Being one half of a set of twins (yep, that’s us above. And yes, in clothes that look like they were intended for children half our age – Mum? Really? What was going on here? The jumper cuffs don’t even reach our wrists, and are our trousers REALLY tucked into our socks?! Oh, the shame…), people often ask, “What does it (being a twin) feel like? Is it strange? How do you feel about it?”
Hmmm. Well, if you really want to know: we have telepathic powers when in the same room, send messages to each other when apart via the secret ‘Twin Pigeon’ – the existence of which only real twins have any knowledge – and if you look really carefully, you’ll see our backs are actually blue, scaly and slimy. Our tongues are forked, too…
I’m kidding, silly!
(‘Twin Pigeon’. Honestly.)
Seriously, though: “How do I feel about it?” Is it me, or is that just a really odd question? I don’t think I have ever approached someone and said, “You have a sister? How do you feeeeel about that?”
That aside, I have decided to answer this question on my blog, for all you curious non-twin individuals to read.
‘Cos I’m nice like that 😉
So, being a twin. It’s pretty cool, I guess. We’re not identical, my twin is male, and I – as you know – am female. So we never actually had the opportunity to do the whole ‘freak people out’ thing. Which is a shame. I reckon that would have been really entertaining (for us, not so much our ‘victims’ – cue evil laugh). Imagine if my employer wasn’t aware I had an identical twin; we could have worked half the working week each 😉 (I realise this wouldn’t be a particularly viable option, what with two people living off one salary, etc, but oh, imagine the fun!)
The thing about being a twin is, you never feel like you’re alone in the world; no matter where you are, there is always the other ‘half’ of you somewhere. It’s pretty difficult to explain to someone who isn’t a twin (pretty crappy idea for a post then, Belle…), but together you’re a whole – apart, you’re a half.
Does that make sense? Nah, thought not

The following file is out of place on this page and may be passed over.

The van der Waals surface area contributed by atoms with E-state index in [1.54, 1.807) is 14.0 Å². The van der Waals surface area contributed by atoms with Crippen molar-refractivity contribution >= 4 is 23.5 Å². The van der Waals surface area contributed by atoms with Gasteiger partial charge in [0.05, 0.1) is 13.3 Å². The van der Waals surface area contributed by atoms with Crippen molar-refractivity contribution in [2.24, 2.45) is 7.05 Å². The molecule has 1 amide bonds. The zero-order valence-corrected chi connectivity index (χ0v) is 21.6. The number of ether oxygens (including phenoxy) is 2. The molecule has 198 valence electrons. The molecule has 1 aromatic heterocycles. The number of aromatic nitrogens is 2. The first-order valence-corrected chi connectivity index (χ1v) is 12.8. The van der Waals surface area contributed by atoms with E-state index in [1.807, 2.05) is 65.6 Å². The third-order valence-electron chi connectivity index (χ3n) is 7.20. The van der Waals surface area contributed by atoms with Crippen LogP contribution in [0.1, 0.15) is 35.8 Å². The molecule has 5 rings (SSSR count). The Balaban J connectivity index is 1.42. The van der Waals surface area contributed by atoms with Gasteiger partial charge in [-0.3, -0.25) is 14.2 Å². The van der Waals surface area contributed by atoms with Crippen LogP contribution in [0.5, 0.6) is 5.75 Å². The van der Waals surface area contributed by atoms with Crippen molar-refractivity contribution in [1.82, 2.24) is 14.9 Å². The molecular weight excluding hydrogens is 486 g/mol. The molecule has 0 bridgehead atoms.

The same people who say to me, “I can’t imagine being a twin,” are the people I tell, “I can’t imagine NOT being a twin.” To wake up on your birthday as a child, and not be excited to rush into the other bedroom and say “Happy Birthday!” before your twin sibling can – or indeed as an adult, to beat each other to the birthday phone call; to not go through your first years of school in the same classes, copy each others homework, or share the feeling of freedom on the final day of school.
To me, that seems really, well, quite lonely.
Don’t get me wrong though, we had our spats – oh, did we just. And given I have three sisters (two older, one younger – our ‘baby’ of the family – spare a thought for my poor brother here, please; with his only siblings being four females, you can imagine who got/gets picked on the most) I found I spent more time with them than my brother, but that’s not to say we aren’t close. We are. But where I speak with my sisters on a daily basis, my brother and I can go weeks without a phone call, then pick right up where we left off.
There were also the moments of being referred to as ‘The Twins’, as though our individual names were no longer necessary: “’The Twins’ like that film”, “Would ‘The Twins’ like to come round our house?”, “Can you tell ‘The Twins’ that dinner is ready?”…
And the matching outfits! Oooh, the matching outfits… (and here come the flashbacks)
Looking at us, you’d never believe we are twins – we couldn’t look more opposite if we tried – I am a short-arse, he is 6 feet tall, I have blue eyes, he has…hmm… I’m not too sure what he has, actually (whoops!), but I know they aren’t blue!
He is caring, quiet and thoughtful; I am loud, excitable, and at times, a little brash.
But our similarities lie within our love for creativity (writing for me, art and design for him), our need to be the very best at everything we do, our desire to ensure everyone we love are as happy as possible, and our personalities – quite simply, we are both fun loving, energetic, craaaazy people 🙂
So yeah, being a twin. Not much different to having a brother or sister, really, but with that extra sprinkling of ‘special’.